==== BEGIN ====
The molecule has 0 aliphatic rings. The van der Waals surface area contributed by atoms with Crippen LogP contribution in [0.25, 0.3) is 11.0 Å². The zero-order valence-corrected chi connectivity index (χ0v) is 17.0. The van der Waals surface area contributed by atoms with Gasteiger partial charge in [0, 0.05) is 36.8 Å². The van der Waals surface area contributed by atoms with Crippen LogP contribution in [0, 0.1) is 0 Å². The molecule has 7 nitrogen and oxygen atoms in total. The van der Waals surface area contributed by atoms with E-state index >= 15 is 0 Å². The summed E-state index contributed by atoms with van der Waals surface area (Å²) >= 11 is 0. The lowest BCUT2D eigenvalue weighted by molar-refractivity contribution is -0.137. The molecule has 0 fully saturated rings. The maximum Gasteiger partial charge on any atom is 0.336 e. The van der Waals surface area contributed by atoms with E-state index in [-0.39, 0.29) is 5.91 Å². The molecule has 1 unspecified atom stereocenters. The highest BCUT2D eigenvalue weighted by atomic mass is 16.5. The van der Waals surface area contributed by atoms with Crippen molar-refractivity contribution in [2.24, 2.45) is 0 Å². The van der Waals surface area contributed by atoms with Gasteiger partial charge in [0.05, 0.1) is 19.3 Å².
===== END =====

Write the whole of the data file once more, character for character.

The molecule has 0 aliphatic rings. The van der Waals surface area contributed by atoms with Crippen LogP contribution in [0.25, 0.3) is 11.0 Å². The zero-order valence-corrected chi connectivity index (χ0v) is 17.0. The van der Waals surface area contributed by atoms with Gasteiger partial charge in [0, 0.05) is 36.8 Å². The van der Waals surface area contributed by atoms with Crippen LogP contribution in [0, 0.1) is 0 Å². The molecule has 7 nitrogen and oxygen atoms in total. The van der Waals surface area contributed by atoms with E-state index >= 15 is 0 Å². The summed E-state index contributed by atoms with van der Waals surface area (Å²) >= 11 is 0. The lowest BCUT2D eigenvalue weighted by molar-refractivity contribution is -0.137. The molecule has 0 fully saturated rings. The maximum Gasteiger partial charge on any atom is 0.336 e. The van der Waals surface area contributed by atoms with E-state index in [-0.39, 0.29) is 5.91 Å². The molecule has 1 unspecified atom stereocenters. The highest BCUT2D eigenvalue weighted by atomic mass is 16.5. The van der Waals surface area contributed by atoms with Crippen molar-refractivity contribution in [2.24, 2.45) is 0 Å². The van der Waals surface area contributed by atoms with Gasteiger partial charge in [0.05, 0.1) is 19.3 Å².